In-State Tuition for Undocumented Students
Generally, financial aid is not available for undocumented students and illegal aliens. The majority of federal student aid requires the recipient to be a US citizen or permanent resident (“green card" holder) or an eligible non-citizen (predominantly valid F-1 Student visa holder). A few states allow undocumented students to qualify for in-state tuition rates. There are also a limited number of private scholarships available to undocumented students.
There is a conflict between Federal and State law regarding the eligibility of undocumented students for in-state tuition rates.
The 1996 immigration law (IIRIRA) prohibits illegal aliens from receiving in-state tuition rates at public institutions of higher education. In a nutshell, that means the state and its public institutions must offer the same aid to all legal U.S. residents regardless of residency.
However, some states currently violate this federal law by giving tuition breaks to illegal aliens and charging American citizens from other states higher tuition fees. Texas, California, New York, Utah, Illinois, Washington, Nebraska, New Mexico, Oklahoma and Kansas have passed state laws providing in-state tuition benefits to illegal aliens who have attended high school in the state for three or more years.
Sixteen more states have debated but not passed similar bills: Arizona, Colorado, Connecticut, Delaware, Florida, Georgia, Hawaii, Massachusetts, Maryland, Minnesota, New Jersey, North Carolina, Oregon, Rhode Island, Virginia, and Wisconsin.
The Nevada system of higher education does not consider immigration status for in-state tuition, but does require it for a state-sponsored scholarship. Some schools in Georgia provide in-state tuition benefits to illegal aliens. The Texas law also allows illegal aliens to receive state student financial aid.
These state laws attempt to circumvent the federal law by simply not asking students whether they are in the US legally or by basing eligibility for in-state tuition on attendance at or graduation from an in-state high school and not on state residence.
Additional information can be obtained from the National Conference of State Legislatures site (“ In-State Tuition and Unauthorized Immigrant Students.") Information is also available through the National Immigration Law Center (see “Basic Facts About In-State Tuition for Undocumented Immigrant Students".)
A potential source of financial aid is private scholarships. There are a few private scholarships for undocumented students that do not require the student to be a US citizen or resident or have a social security number in order to apply. Sources for information about these scholarships include FastWeb Scholarship Search and the Mexican American Legal Defense Educational Fund (MALDEF). MALDEF publishes a list of scholarships for undocumented students.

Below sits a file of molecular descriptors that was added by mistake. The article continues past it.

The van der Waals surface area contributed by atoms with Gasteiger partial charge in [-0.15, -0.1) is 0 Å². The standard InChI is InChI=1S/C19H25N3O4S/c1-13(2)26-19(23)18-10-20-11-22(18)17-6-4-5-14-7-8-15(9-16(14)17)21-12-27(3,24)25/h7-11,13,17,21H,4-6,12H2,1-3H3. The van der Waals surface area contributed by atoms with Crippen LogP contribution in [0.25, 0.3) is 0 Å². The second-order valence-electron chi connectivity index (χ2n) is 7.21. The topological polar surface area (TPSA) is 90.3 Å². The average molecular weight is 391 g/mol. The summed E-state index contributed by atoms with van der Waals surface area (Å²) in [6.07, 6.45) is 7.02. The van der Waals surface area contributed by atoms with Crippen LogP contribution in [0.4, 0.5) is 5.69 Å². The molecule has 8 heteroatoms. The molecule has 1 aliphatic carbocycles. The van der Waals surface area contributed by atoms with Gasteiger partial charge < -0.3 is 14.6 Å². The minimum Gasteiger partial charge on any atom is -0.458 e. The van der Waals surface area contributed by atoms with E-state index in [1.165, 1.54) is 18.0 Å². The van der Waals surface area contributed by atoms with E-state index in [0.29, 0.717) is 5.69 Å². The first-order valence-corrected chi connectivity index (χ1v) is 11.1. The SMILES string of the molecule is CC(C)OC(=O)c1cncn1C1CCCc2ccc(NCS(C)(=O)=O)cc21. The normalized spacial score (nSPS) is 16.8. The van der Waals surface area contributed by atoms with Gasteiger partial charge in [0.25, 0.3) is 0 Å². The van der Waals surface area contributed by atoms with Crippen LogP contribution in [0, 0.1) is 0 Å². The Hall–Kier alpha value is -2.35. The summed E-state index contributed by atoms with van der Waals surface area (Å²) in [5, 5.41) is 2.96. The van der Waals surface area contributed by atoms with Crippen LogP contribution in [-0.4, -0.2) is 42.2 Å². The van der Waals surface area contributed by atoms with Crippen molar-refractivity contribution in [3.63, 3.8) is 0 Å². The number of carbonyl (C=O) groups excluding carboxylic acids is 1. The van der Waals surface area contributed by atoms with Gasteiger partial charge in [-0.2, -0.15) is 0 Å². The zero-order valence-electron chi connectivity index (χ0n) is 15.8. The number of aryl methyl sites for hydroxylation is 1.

A good resource for California students is Latino College Dollars (LCD). The LCD directory includes several scholarships that do not require US citizenship and are available to undocumented students.
Federal Student Aid If the student is a US Citizen but one or more parents are undocumented, the student is eligible for federal student aid. However, if the parents supply a fake or stolen social security number (SSN) on the form, the student's FAFSA will be rejected when the parent's social security number fails to match. The FAFSA may also be rejected if the parents submit a SSN or Taxpayer Identification Number (TIN) that is valid for work purposes only.
The DREAM Act The purpose of the Development, Relief and Education of Alien Minors Act, also called the DREAM Act, is to help those individuals who meet certain requirements, have an opportunity to enlist in the military or go to college and have a path to citizenship that they otherwise would not have without this legislation. Generally, if the DREAM Act passes Congress undocumented students would be eligible for in-state tuition.
The following is a list of specific requirements one would need in order to qualify for the current version of the DREAM Act. Congress has not passed the DREAM Act. The DREAM Act eligibility requirements include:
- Entered the United States before the age of 16 (i.e. 15 and younger)
- Present in the United States for at least five (5) consecutive years prior to enactment of the bill
- Graduated from a United States high school, or have obtained a GED, or have been accepted into an institution of higher education (i.e. college/university)
- Be between the ages of 12 and 35 at the time of the application
- Have good moral character